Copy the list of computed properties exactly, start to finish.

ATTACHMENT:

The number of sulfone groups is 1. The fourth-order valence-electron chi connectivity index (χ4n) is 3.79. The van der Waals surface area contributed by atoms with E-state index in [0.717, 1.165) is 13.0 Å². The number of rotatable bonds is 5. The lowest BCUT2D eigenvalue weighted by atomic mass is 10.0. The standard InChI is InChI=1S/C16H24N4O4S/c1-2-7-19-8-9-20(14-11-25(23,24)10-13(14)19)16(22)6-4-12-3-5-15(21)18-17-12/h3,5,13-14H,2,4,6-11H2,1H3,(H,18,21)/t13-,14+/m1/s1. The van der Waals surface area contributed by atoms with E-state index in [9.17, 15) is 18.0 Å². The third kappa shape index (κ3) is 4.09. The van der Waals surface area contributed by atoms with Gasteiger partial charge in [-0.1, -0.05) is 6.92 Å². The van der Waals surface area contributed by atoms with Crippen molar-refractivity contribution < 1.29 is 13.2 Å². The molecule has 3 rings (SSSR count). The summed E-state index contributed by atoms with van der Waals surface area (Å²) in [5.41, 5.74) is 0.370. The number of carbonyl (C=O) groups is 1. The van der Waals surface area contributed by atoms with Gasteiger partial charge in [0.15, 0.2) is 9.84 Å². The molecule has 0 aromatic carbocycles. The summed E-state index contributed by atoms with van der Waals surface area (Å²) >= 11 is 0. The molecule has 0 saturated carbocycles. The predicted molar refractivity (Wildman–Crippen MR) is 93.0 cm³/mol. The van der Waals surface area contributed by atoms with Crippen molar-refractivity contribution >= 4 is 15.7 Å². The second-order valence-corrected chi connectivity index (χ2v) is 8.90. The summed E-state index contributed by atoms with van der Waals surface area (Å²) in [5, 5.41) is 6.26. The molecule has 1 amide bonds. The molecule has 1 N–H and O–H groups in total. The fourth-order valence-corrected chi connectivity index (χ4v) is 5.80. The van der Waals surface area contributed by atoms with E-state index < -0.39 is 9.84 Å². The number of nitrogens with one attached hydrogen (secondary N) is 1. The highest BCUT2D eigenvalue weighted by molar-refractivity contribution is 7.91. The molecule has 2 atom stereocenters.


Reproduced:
The number of sulfone groups is 1. The fourth-order valence-electron chi connectivity index (χ4n) is 3.79. The van der Waals surface area contributed by atoms with E-state index in [0.717, 1.165) is 13.0 Å². The number of rotatable bonds is 5. The lowest BCUT2D eigenvalue weighted by atomic mass is 10.0. The standard InChI is InChI=1S/C16H24N4O4S/c1-2-7-19-8-9-20(14-11-25(23,24)10-13(14)19)16(22)6-4-12-3-5-15(21)18-17-12/h3,5,13-14H,2,4,6-11H2,1H3,(H,18,21)/t13-,14+/m1/s1. The van der Waals surface area contributed by atoms with E-state index in [9.17, 15) is 18.0 Å². The third kappa shape index (κ3) is 4.09. The van der Waals surface area contributed by atoms with Gasteiger partial charge in [-0.1, -0.05) is 6.92 Å². The van der Waals surface area contributed by atoms with Crippen molar-refractivity contribution < 1.29 is 13.2 Å². The molecule has 3 rings (SSSR count). The summed E-state index contributed by atoms with van der Waals surface area (Å²) in [5.41, 5.74) is 0.370. The number of carbonyl (C=O) groups is 1. The van der Waals surface area contributed by atoms with Gasteiger partial charge in [0.15, 0.2) is 9.84 Å². The molecule has 0 aromatic carbocycles. The summed E-state index contributed by atoms with van der Waals surface area (Å²) >= 11 is 0. The molecule has 0 saturated carbocycles. The predicted molar refractivity (Wildman–Crippen MR) is 93.0 cm³/mol. The van der Waals surface area contributed by atoms with Crippen molar-refractivity contribution >= 4 is 15.7 Å². The second-order valence-corrected chi connectivity index (χ2v) is 8.90. The summed E-state index contributed by atoms with van der Waals surface area (Å²) in [5, 5.41) is 6.26. The molecule has 1 amide bonds. The molecule has 1 N–H and O–H groups in total. The fourth-order valence-corrected chi connectivity index (χ4v) is 5.80. The van der Waals surface area contributed by atoms with E-state index < -0.39 is 9.84 Å². The number of nitrogens with one attached hydrogen (secondary N) is 1. The highest BCUT2D eigenvalue weighted by molar-refractivity contribution is 7.91. The molecule has 2 atom stereocenters.